I’m not convinced that the knee surgery I had just before Christmas to treat a meniscus tear has completely worked. There is still quite a lot of pain (which wakes me up at night) but I think the pain is better than it was before. Anyway, bla bla bla, health issues. I’m alive! And one thing that is helping, because it’s building up my quad muscles which support my knees, is cycling on my static bicycle, which is something I try to do most days. But it’s pretty boring so – alleluia – thank goodness for radio programmes and podcasts.
I really like Poetry magazine’s podcasts, when the editors talk about a few of the poems from that month’s issue. The podcasts include a recording of the poet reading their poem, as well. There are currently 230 podcasts to listen to so I am truly spoiled for choice. I listen via my phone and a bluetooth speaker (one of the best Christmas presents from Andrew, my husband, in recent years).
The first one I listened to this week was the editors discussing the poem ‘Fountain’ by Ari Banias which appeared in the October 2018 issue of Poetry magazine. You can listen to the podcast, which lasts about 13 minutes, here.
I’d never heard of Ari Banias before and never heard of the poem – which you can read here. I chose it because I like the word ‘Fountain’ and I also like fountains, there’s something cheerful and lively about them although, thinking about it, perhaps they waste a lot of water? Anyway, without ever having read the poem and knowing nothing about it, I started cycling and listening.
The first thing I noticed and liked about ‘Fountain’ is the breath of the poem, if you understand what I mean. It seems composed of short lines, or lines of unequal lengths, and short thoughts, as opposed to longer thoughts and sentences. The poem has a fragmentary, breathless feel. I found the poem interesting, I wanted to keep listening, to know what was happening and what the poem’s speaker was doing/thinking, although it starts off as simply someone sitting by a fountain in Paris and describing what they see. In the short preamble before we hear ‘Fountain’ read, the editors and the poet explain that the poem captures some of Banias’ observations while he was living in Paris for a few months. He aimed to pay close attention to close details, it was explained, but also to notice what was happening next to famous sights and landmarks.
My ears pricked up at these comments because I’m interested in getting better at writing about place. True to his word, the poet does observe small details about what is happening next to the famous landmark ie: “When the language teacher talks about le capitalisme: / the gesture of three fingers rubbing imaginary fabric” and “Across the courtyard, this T-shirt on a hanger out the window / turns in the light breeze as if trying to look behind itself.” The poet also tells us about himself – “I’m a tourist, vulnerable and stupid, / my legs showing, shoes practical, face red.” and later “I’m consumed with not knowing where to buy paper, safety pins, stamps.”
If the poet was only writing about what he saw, however beautiful that was/is, the poem would struggle not to be boring. Discussing the poem afterwards, the editors talk about this:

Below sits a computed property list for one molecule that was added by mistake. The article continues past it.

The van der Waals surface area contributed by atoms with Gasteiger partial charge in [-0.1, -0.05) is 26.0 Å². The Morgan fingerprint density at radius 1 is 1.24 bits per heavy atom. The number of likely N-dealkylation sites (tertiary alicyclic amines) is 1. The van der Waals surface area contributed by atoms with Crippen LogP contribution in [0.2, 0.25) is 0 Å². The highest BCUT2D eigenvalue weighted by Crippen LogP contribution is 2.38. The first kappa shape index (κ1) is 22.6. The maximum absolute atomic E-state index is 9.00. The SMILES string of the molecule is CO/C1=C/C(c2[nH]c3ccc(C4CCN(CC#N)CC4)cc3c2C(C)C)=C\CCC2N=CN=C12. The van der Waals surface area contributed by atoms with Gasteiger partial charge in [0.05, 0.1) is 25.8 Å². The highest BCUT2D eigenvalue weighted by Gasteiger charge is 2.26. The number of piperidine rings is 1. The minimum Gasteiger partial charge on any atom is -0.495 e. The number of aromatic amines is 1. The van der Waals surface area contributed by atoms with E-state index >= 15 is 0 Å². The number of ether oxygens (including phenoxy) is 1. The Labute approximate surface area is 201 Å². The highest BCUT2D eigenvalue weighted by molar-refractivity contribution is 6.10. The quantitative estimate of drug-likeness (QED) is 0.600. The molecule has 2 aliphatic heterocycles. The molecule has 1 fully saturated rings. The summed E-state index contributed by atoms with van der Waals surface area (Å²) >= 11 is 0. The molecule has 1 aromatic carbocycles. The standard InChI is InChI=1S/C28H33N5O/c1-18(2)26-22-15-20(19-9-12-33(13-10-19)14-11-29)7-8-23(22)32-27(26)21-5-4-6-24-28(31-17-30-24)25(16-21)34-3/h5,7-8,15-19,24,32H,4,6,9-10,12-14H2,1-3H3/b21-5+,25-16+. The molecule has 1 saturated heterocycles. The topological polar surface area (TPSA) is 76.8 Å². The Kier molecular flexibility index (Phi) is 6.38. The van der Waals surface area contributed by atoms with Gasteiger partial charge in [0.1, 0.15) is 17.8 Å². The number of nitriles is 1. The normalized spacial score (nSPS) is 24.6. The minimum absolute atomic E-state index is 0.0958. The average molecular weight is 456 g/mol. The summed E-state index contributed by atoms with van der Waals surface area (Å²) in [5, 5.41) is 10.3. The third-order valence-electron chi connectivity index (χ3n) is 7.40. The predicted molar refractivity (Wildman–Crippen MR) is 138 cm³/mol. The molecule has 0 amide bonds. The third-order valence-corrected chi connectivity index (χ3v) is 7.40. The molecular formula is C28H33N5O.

In order to succeed at writing this kind of poem, you have to be as interesting as your surroundings… in other words, it won’t do to simply scribble things down you see in Paris or someplace… in this poem, the poet seems really alive… you have an obligation to be present, to be alive of what you’re part of…
What works beautifully in this poem, I think, is the way the poet blends his external observations with his internal thoughts, cutting back and forth between the two. I can’t quite make out if he is alone or with someone else (a lover) or if the lover is someone he’s talking to on his phone. Either way, the interactions he has with his friend/lover at the same time as he observes what he sees by the fountain, make the poem more interesting to me, rather like the poet who is more interested in the human life around the famous surroundings than the places themselves: “The shoulders and elbows of people in the museum evoke more reaction / in me than most of the paintings.”
The poem is laid out in single lines, as if each line is its own stanza. The ‘breath’ of the poem reminded me of Amy Key’s poem ‘Lousy with unfuckedness, I dream’ which is in the January 2018 issue of Poetry and also, from the same issue, Jennifer Givhan’s poem ‘I am dark, I am forest’. It also has echoes, in terms of how it sounds, how it is constructed, to another poem I listened to while cycling, ‘Main Na Bhoolunga‘ by Fatimah Asghar. The poems are all different to each other, and laid out differently, too, but perhaps what they have in common is their inclusion of conflicting threads of thought and ideas going on in the heads of the poems’ speakers.
I’m keeping a twitter thread of what I’m listening to while I cycle if you’re interested. I’ll also add some more details on this blog in future posts.
Meanwhile, here’s a photo of my family walking in a park during one of our visits to Paris five years ago, a life time away!